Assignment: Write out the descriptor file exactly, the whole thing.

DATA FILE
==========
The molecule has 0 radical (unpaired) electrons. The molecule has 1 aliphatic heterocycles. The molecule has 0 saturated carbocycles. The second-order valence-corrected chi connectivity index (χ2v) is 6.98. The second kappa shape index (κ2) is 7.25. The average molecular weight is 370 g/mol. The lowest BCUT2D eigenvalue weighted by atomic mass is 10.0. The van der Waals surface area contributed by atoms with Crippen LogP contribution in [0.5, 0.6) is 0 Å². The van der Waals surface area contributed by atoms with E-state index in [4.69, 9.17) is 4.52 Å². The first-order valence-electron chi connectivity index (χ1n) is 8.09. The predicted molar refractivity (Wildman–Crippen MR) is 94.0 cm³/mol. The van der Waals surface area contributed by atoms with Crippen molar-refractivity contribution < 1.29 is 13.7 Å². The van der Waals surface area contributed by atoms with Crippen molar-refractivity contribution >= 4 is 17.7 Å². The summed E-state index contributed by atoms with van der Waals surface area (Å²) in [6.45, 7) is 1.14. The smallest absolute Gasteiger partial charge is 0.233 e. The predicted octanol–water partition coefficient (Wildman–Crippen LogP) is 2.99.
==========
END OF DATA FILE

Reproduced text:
The molecule has 0 radical (unpaired) electrons. The molecule has 1 aliphatic heterocycles. The molecule has 0 saturated carbocycles. The second-order valence-corrected chi connectivity index (χ2v) is 6.98. The second kappa shape index (κ2) is 7.25. The average molecular weight is 370 g/mol. The lowest BCUT2D eigenvalue weighted by atomic mass is 10.0. The van der Waals surface area contributed by atoms with Crippen LogP contribution in [0.5, 0.6) is 0 Å². The van der Waals surface area contributed by atoms with E-state index in [4.69, 9.17) is 4.52 Å². The first-order valence-electron chi connectivity index (χ1n) is 8.09. The predicted molar refractivity (Wildman–Crippen MR) is 94.0 cm³/mol. The van der Waals surface area contributed by atoms with Crippen molar-refractivity contribution < 1.29 is 13.7 Å². The van der Waals surface area contributed by atoms with Crippen molar-refractivity contribution >= 4 is 17.7 Å². The summed E-state index contributed by atoms with van der Waals surface area (Å²) in [6.45, 7) is 1.14. The smallest absolute Gasteiger partial charge is 0.233 e. The predicted octanol–water partition coefficient (Wildman–Crippen LogP) is 2.99.